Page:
Funding opportunities through other units at UNM
Many Linguistics graduate students work in other departments or service units at UNM. Two units that have been particularly good sources of employment for our students are the Center for Academic Program Support (CAPS) and the Center for English Language and American Culture (CELAC). Interested students with appropriate qualifications should contact these units directly. The links below relate to a variety of funding sources with different purposes. Please note that these links will take you to websites outside the Linguistics department.
The Department of Linguistics provides limited support for some graduate students. Students are encouraged to explore other sources both within and outside UNM.
Joseph H. Greenberg Endowed Research Fellowship
The Department of Linguistics offers one fellowship to support doctoral study. The Joseph H. Greenberg Fellowship was endowed by a generous bequest from the late Selma Greenberg. The fellowship will provide a stipend and a part-time research assistantship to an outstanding doctoral student for three years. The department will provide a fourth year of support through a full-time teaching assistantship. The fellowship and the teaching assistantship will also provide up to nine hours of graduate tuition each fall and spring semester, as well as graduate health insurance coverage. All applicants to the Ph.D. program in Linguistics at UNM will be considered; there is no separate fellowship application form.
Previous recipients are: 2009 Ah-Rim Kim, 2010 Corrine Occhino-Kehoe, 2011 Shelece Easterday, 2012 Jackelyn Van Buren, 2013 John Mitchell Sances, 2014 Tim Zingler, 2016 Meagan Vigus & Lukas Denk
The department hires a limited number of graduate students to teach sections of Linguistics 101. Students are selected for these positions based on their academic progress. An application form is distributed each fall. These applications are then evaluated by all of the department faculty. Some preference is given to PhD students in hiring, although MA students are occasionally selected. Occasionally there may be opportunities to teach other courses (besides Ling 101), or to serve as an assistant or grader to a faculty member. These positions are assigned using the same process as for the Ling 101 assignments. Linguistics students are also hired to teach in other departments, particularly English Composition or elementary language courses. Students with interest in and appropriate qualifications for such positions should contact the relevant department, and also inform the Linguistics Graduate Advisor.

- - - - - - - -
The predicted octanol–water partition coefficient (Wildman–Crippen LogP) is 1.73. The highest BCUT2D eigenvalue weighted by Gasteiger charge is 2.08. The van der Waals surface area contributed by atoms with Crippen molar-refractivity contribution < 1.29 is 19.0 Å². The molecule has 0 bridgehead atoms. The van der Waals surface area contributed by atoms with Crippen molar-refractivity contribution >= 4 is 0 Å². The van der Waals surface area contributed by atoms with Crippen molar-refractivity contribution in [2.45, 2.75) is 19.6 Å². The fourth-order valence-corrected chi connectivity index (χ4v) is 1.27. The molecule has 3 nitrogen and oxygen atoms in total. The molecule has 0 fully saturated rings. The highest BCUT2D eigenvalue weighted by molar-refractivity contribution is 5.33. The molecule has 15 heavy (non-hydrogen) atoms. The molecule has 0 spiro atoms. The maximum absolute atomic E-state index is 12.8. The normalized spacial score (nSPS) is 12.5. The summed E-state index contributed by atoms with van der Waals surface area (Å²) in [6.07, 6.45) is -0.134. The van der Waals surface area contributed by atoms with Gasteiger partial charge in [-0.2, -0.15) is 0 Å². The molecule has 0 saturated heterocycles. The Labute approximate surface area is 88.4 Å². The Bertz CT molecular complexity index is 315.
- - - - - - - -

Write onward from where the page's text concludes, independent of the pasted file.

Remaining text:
Faculty members with outside grant funding may hire graduate (and/or undergraduate) students to assist with their research projects. These positions usually require specific skills relevant to the project, e.g., knowledge of a specific language. Students interested in serving as a research assistant should inquire of faculty working in areas of interest to them. Currently, the faculty with grant support include Melissa Axelrod, William Croft, Holly Jacobson, Chris Koops, Dawn Nordquist, Naomi Shin, Caroline Smith and Rosa Vallejos-Yopan.